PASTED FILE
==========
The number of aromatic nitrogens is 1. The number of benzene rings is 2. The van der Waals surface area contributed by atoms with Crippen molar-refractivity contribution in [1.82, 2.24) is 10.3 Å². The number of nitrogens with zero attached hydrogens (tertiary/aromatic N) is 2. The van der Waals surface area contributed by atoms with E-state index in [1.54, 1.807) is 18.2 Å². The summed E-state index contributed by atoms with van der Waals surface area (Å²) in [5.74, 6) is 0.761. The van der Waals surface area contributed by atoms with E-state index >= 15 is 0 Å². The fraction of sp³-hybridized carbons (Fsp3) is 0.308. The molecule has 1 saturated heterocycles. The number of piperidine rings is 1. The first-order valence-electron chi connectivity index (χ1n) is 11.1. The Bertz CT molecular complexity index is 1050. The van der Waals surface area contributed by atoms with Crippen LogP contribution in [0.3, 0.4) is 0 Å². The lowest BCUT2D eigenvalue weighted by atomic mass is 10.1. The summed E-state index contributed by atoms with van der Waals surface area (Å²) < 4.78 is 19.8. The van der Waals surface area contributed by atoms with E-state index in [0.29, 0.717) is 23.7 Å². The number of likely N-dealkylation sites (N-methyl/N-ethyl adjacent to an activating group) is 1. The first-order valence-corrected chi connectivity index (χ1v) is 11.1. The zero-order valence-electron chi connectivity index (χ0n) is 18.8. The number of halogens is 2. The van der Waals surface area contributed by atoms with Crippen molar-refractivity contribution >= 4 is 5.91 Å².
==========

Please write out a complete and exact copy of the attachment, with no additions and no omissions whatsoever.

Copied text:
The number of aromatic nitrogens is 1. The number of benzene rings is 2. The van der Waals surface area contributed by atoms with Crippen molar-refractivity contribution in [1.82, 2.24) is 10.3 Å². The number of nitrogens with zero attached hydrogens (tertiary/aromatic N) is 2. The van der Waals surface area contributed by atoms with E-state index in [1.54, 1.807) is 18.2 Å². The summed E-state index contributed by atoms with van der Waals surface area (Å²) in [5.74, 6) is 0.761. The van der Waals surface area contributed by atoms with E-state index >= 15 is 0 Å². The fraction of sp³-hybridized carbons (Fsp3) is 0.308. The molecule has 1 saturated heterocycles. The number of piperidine rings is 1. The first-order valence-electron chi connectivity index (χ1n) is 11.1. The Bertz CT molecular complexity index is 1050. The van der Waals surface area contributed by atoms with Crippen LogP contribution in [0.3, 0.4) is 0 Å². The lowest BCUT2D eigenvalue weighted by atomic mass is 10.1. The summed E-state index contributed by atoms with van der Waals surface area (Å²) < 4.78 is 19.8. The van der Waals surface area contributed by atoms with E-state index in [0.29, 0.717) is 23.7 Å². The number of likely N-dealkylation sites (N-methyl/N-ethyl adjacent to an activating group) is 1. The first-order valence-corrected chi connectivity index (χ1v) is 11.1. The zero-order valence-electron chi connectivity index (χ0n) is 18.8. The number of halogens is 2. The van der Waals surface area contributed by atoms with Crippen molar-refractivity contribution >= 4 is 5.91 Å².